Saint-Ã‰milion, about 22 miles northeast of Bordeaux, is fun. Like Bergerac, it is a photographer's delight. It's on a hill so there's some walking, but nobody needed the Nordic walking poles.
Yesterday we had the particular pleasure of Bergerac, a dream of a French Middle Ages town although the end of our day there, at the celebrated Chateau Monbazillac, was a little disappointing. We entered the foyer of the castle to face a velvet rope -- and a rebuff by the attendants with the first frosty faces we’ve seen this trip in France. With our now jaundiced eye we didn’t find them all that enthusiastic either in the tasting room at the end of the driveway. First impressions do tend to linger.
The cows at the Chateau Monbazillac are ceramic; we can’t believe we photographed fake cows but today we’re heading for the town and its church carved out of a limestone cliff: Saint-Émilion.
Saint-Émilion, about 22 miles northeast of Bordeaux, is fun. Like Bergerac, it is a photographer’s delight. It’s on a hill so there’s some walking, but nobody needed the Nordic walking poles. UNESCO paid tribute to this town in 1999 and made it a World Heritage Site: This in the 2nd Century was the first vineyard to be planted by the Romans. The monks who followed town’s namesake, Saint Emilian, continued winemaking and even made it a commercial success.
The town’s population has dropped from 3,000 to 2,000 in the last half-century. Why is not clear. Visitors seemingly come with 2 interests, Bordeaux wine making — interest in wine may be at an all-time high. Others come with little interest in wine but out of personal devotion to or interest in the saint, Emilian. However, guide after guide in Europe remarks how church attendance is the opposite of wine interest – it’s at an all-time low. Those are not just travel guides in Protestant Germany but guides in Catholic France. One told us in Provence that in some areas the only time young people are in church is when they get married! Saint-Émilion, indeed, got headlines in November 2011 when the mayor sold the 14th Century Cordeliers Cloisters for 750,000 euros to a sparkling wine company.
Google Map shows the position of Bordeaux, Libourne (where our Uniworld river boat was tied down) and St. Emilion — all marked with red dots. The Cloisters.
Saint-Émilion has a most involved history. The Benedictine monk Emilian was the financial advisor to a French count. A Breton, he apparently chose to give some of his owner’s bread to hungry poor people and lost his position. Bread was guarded like gold in medieval homes and actually locked up to prevent theft by servants. (That’s maybe why Jean Valjean was considered such a criminal in Les Miserables: he stole bread for his family). Emilian came to this town perched on a limestone hill in the 8th Century and carved space for his home into a cave. Other Benedictine monks joined him and when he died in 787 the group stayed and for 300 years dug into the limestone to create one of the largest monolithic churches in France. We have seen rock churches in Helsinki, Finland and in Cappadocia, Turkey but they were more open to the light; Saint-Émilion was dark and gloomy and photography almost impossible which may be how the town fathers want it to continue.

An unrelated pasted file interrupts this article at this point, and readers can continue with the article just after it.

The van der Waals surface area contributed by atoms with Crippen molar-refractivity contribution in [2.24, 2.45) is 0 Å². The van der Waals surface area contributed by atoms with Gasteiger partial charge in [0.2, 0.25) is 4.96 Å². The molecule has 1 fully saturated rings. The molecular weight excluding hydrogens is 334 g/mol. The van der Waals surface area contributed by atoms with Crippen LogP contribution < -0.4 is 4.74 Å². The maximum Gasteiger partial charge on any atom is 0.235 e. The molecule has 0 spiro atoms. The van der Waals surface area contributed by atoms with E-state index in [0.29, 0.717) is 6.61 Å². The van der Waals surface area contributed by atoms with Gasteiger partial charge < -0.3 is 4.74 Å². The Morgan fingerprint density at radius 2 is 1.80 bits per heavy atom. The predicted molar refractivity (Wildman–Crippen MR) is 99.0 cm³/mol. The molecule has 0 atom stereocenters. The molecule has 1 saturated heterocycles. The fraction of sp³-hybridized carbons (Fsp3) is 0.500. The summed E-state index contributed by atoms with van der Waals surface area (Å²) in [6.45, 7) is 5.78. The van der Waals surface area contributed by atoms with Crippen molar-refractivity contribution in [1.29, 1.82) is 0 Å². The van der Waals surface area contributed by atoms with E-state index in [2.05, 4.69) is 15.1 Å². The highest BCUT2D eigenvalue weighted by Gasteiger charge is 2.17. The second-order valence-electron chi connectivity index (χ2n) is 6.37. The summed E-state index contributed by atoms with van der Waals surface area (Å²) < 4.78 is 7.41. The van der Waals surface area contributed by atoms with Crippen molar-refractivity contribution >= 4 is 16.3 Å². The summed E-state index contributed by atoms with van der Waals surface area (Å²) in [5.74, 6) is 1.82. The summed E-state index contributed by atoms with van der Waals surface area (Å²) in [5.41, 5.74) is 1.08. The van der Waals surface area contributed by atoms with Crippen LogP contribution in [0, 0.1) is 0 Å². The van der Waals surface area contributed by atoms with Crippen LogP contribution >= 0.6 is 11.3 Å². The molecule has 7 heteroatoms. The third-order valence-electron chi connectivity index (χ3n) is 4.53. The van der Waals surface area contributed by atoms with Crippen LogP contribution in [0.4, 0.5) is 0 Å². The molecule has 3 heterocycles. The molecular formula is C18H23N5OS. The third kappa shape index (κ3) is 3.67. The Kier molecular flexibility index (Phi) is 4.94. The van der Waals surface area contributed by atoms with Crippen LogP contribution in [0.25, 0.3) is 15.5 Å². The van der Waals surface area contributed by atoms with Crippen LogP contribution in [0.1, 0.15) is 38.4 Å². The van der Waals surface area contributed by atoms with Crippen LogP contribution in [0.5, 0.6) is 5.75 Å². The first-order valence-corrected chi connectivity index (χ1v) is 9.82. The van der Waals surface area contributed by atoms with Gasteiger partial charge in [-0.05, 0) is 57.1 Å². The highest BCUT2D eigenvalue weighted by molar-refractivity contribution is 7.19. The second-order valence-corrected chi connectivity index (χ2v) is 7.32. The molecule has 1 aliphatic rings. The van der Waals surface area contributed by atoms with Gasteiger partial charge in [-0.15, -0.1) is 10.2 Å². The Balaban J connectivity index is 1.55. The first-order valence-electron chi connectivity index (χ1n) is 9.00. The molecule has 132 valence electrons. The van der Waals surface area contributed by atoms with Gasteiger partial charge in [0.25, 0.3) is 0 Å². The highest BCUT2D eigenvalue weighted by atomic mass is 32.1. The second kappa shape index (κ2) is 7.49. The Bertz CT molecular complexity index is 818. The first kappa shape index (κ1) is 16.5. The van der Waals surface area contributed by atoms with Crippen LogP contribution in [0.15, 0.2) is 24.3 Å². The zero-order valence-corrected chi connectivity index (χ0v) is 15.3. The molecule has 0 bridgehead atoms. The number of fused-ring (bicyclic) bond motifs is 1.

View of the town from the Monolithic Church. The Church (middle image) and the carved out interior. (bottom image) a breath of sunshine and fresh air after a subterranean exploration.
We had been chagrined to find, at yesterday’s port discussion by our tour director that many passengers on the River Royale seemed to know the hermit monk Emilian story more than we did. However we are health professionals with all the skepticism some enthusiasts bring to events and ideas that don’t stand scientific scrutiny. A Lutheran woman from Ohio and a dour Presbyterian Scot can’t be expected to know the details of the saints, of which apparently there are more than 10,000 in the Catholic Church. US Catholic states 802 saints were canonized May 12, 2013. It also says, in 1983, Pope John Paul II canonized more saints than the popes in the last 500 years combined.
This Aquitaine corner of France has more fun streets to explore even than Provence. Colorful signs, half-timbered houses and, naturally, shops selling wine.
Downtown tribute to wine. On the outskirts the remains of a Dominican convent. The stark wall is the ruin left at the end of the Hundred Years War. The cellars of the Beau Sejour Becot winery.
The cellars of the Beau Sejour Becot ended a great day in Saint-Émilion.
An employee is pleased to show us the new cuves or wine tanks the winery now has. It all looked very high tech and space age!
We photograph workers amongst the vines at the Beau Sejour Becot winery. When we switch to a long lens the smile changes to a frown understandably as the subject’s privacy is violated. Wine tasting.
The end of a pretty perfect day. We return to a favored spot on the Quai des Chartrons for the unexpected Night Tour Uniworld has arranged for us. What a great way to see so lovely a city, one of the most beautiful in France.
Photography by the authors.The Andersons, who live in San Diego, are the resident travel & cruise columnists for Physician's Money Digest. Nancy is a former nursing educator, Eric a retired MD. The one-time president of the NH Academy of Family Physicians. Eric is the only physician in the Society of American Travel Writers. He has also written five books, the last called The Man Who Cried Orange: Stories from a Doctor's Life.